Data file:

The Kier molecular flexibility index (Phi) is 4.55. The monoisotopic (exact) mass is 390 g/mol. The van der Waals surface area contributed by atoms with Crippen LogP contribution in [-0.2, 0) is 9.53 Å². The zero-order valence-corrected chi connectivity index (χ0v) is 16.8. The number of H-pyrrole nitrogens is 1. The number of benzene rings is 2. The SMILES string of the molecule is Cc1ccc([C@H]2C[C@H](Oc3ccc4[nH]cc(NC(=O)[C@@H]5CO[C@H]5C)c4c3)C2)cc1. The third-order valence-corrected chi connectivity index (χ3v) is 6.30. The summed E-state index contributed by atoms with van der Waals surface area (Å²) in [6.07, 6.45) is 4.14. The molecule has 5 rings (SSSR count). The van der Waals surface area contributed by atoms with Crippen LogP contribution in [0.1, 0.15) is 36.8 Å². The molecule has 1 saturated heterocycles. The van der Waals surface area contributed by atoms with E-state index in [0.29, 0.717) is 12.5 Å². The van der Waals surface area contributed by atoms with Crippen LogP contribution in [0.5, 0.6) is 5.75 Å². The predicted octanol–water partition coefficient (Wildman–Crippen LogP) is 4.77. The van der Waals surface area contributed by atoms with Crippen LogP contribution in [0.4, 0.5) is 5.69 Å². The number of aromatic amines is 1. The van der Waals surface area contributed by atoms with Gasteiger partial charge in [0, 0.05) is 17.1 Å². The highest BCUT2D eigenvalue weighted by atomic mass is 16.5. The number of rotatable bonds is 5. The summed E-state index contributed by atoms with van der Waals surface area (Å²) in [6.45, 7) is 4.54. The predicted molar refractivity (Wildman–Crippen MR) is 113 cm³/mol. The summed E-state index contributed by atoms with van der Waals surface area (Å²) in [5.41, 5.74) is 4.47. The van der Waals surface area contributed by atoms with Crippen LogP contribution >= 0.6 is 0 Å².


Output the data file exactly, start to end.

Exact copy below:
The Kier molecular flexibility index (Phi) is 4.55. The monoisotopic (exact) mass is 390 g/mol. The van der Waals surface area contributed by atoms with Crippen LogP contribution in [-0.2, 0) is 9.53 Å². The zero-order valence-corrected chi connectivity index (χ0v) is 16.8. The number of H-pyrrole nitrogens is 1. The number of benzene rings is 2. The SMILES string of the molecule is Cc1ccc([C@H]2C[C@H](Oc3ccc4[nH]cc(NC(=O)[C@@H]5CO[C@H]5C)c4c3)C2)cc1. The third-order valence-corrected chi connectivity index (χ3v) is 6.30. The summed E-state index contributed by atoms with van der Waals surface area (Å²) in [6.07, 6.45) is 4.14. The molecule has 5 rings (SSSR count). The van der Waals surface area contributed by atoms with Crippen LogP contribution in [0.1, 0.15) is 36.8 Å². The molecule has 1 saturated heterocycles. The van der Waals surface area contributed by atoms with E-state index in [0.29, 0.717) is 12.5 Å². The van der Waals surface area contributed by atoms with Crippen LogP contribution in [0.5, 0.6) is 5.75 Å². The predicted octanol–water partition coefficient (Wildman–Crippen LogP) is 4.77. The van der Waals surface area contributed by atoms with Crippen LogP contribution in [0.4, 0.5) is 5.69 Å². The number of aromatic amines is 1. The van der Waals surface area contributed by atoms with Gasteiger partial charge in [0, 0.05) is 17.1 Å². The highest BCUT2D eigenvalue weighted by atomic mass is 16.5. The number of rotatable bonds is 5. The summed E-state index contributed by atoms with van der Waals surface area (Å²) in [6.45, 7) is 4.54. The predicted molar refractivity (Wildman–Crippen MR) is 113 cm³/mol. The summed E-state index contributed by atoms with van der Waals surface area (Å²) in [5.41, 5.74) is 4.47. The van der Waals surface area contributed by atoms with Crippen LogP contribution >= 0.6 is 0 Å².